Norway Finance Minister: Crypto Will Lead to “Greater Breakthroughs,” Sees “Great Interest” in them
But that will happen over time with developments; for now, crypto needs to be properly regulated, said Jan Tore Sanner.
Government officials have more or less the same thoughts about cryptocurrencies which revolve around them being speculative and having no intrinsic value. But the finance minister of Norway seems to have broken away from the litany of Bitcoin critics.
According to Jan Tore Sanner, cryptocurrencies will move past the volatility at some point and experience a period of “breakthroughs.” He said in an interview on Tuesday,
“It is clear that there may be a development over time, whereby you will be able to get more stabilization mechanisms in the currencies that can lead to greater breakthroughs and upheavals in the slightly longer term.”
However, for now, the finance minister warned that it’s “not a market I would recommend consumers to enter.”
Unlike Sanner, the governor of Norway's central bank, Oystein Olsen, doesn’t really see much in Bitcoin. But Kjell Inge Rokke, the billionaire owner of one of the country’s biggest corporate empires, is a Bitcoiner and sees it “on the right side of history.”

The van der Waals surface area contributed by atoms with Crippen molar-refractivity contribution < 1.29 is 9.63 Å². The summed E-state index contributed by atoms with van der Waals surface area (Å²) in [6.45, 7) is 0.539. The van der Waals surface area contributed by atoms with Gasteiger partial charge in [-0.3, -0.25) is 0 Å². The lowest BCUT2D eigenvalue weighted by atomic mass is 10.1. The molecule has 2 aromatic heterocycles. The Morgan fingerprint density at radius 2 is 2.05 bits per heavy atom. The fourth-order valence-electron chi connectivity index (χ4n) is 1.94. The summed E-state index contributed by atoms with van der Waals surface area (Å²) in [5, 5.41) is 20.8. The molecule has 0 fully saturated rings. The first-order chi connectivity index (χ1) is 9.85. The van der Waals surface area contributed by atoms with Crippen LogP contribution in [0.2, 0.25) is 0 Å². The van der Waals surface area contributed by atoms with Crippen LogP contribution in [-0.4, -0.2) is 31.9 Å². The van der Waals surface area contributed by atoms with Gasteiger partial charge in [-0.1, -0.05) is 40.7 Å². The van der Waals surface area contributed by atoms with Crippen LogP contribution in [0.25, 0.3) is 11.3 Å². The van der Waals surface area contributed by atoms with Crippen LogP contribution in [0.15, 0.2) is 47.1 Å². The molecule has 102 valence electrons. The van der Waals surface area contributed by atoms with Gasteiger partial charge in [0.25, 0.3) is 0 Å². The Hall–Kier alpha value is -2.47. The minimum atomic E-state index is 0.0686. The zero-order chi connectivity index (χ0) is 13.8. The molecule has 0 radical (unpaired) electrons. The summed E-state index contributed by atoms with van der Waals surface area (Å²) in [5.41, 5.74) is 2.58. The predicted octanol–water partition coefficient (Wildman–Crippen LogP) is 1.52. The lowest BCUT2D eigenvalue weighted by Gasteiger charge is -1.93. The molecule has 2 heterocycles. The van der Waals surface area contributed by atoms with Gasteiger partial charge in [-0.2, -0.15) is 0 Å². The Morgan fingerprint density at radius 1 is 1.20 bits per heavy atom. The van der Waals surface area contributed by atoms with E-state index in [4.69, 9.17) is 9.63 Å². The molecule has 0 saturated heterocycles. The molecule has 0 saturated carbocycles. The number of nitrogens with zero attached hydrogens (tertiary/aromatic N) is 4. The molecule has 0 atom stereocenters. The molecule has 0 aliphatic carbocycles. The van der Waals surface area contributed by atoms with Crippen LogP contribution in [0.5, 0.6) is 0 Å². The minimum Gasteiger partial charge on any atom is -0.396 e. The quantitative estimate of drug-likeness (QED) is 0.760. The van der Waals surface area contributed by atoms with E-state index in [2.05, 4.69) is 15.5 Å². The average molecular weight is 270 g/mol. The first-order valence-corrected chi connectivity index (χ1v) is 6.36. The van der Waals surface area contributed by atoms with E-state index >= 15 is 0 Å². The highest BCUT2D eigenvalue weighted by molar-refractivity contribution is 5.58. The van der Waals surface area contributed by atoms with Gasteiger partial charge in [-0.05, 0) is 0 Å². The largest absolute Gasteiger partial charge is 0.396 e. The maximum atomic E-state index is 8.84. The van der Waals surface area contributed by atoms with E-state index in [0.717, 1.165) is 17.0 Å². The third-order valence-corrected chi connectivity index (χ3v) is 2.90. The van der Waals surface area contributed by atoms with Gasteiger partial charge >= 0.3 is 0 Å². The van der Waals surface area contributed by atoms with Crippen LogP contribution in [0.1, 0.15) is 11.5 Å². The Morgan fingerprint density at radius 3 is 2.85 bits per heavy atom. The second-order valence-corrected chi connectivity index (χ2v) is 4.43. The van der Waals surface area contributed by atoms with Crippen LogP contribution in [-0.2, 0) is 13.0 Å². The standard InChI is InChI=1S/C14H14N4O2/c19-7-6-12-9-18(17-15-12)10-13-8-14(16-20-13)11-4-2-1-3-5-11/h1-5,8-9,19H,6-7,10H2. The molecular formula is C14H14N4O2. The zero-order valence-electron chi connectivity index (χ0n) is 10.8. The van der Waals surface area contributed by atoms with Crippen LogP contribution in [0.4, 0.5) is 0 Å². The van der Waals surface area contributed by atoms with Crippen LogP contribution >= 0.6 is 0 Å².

Sanner said, in order for cryptos to go mainstream, they need to be properly regulated, on which European authorities are currently working, but until then, they remain “popular with criminals,” he added.
Earlier this week, as part of new measures to fight money laundering, the country's financial watchdog urged consumers to be cautious before putting their money into crypto, digital art, or precious metals.
While the threat to mainstream markets from the volatility in crypto assets is currently “rather limited,” it can change if they become “a more established asset among larger corporates and financial companies,” said Erik Thedeen, the head of Sweden’s Financial Supervisory Authority this week.
But according to Sanner, it should be up to people if they are comfortable investing in Bitcoin though he doesn’t feel it is ready to be used as a substitute for money.
“There is no doubt that there is great interest in cryptocurrency both in Norway and internationally,” Sanner said. “But so far, it has been unsuitable as a means of payment.”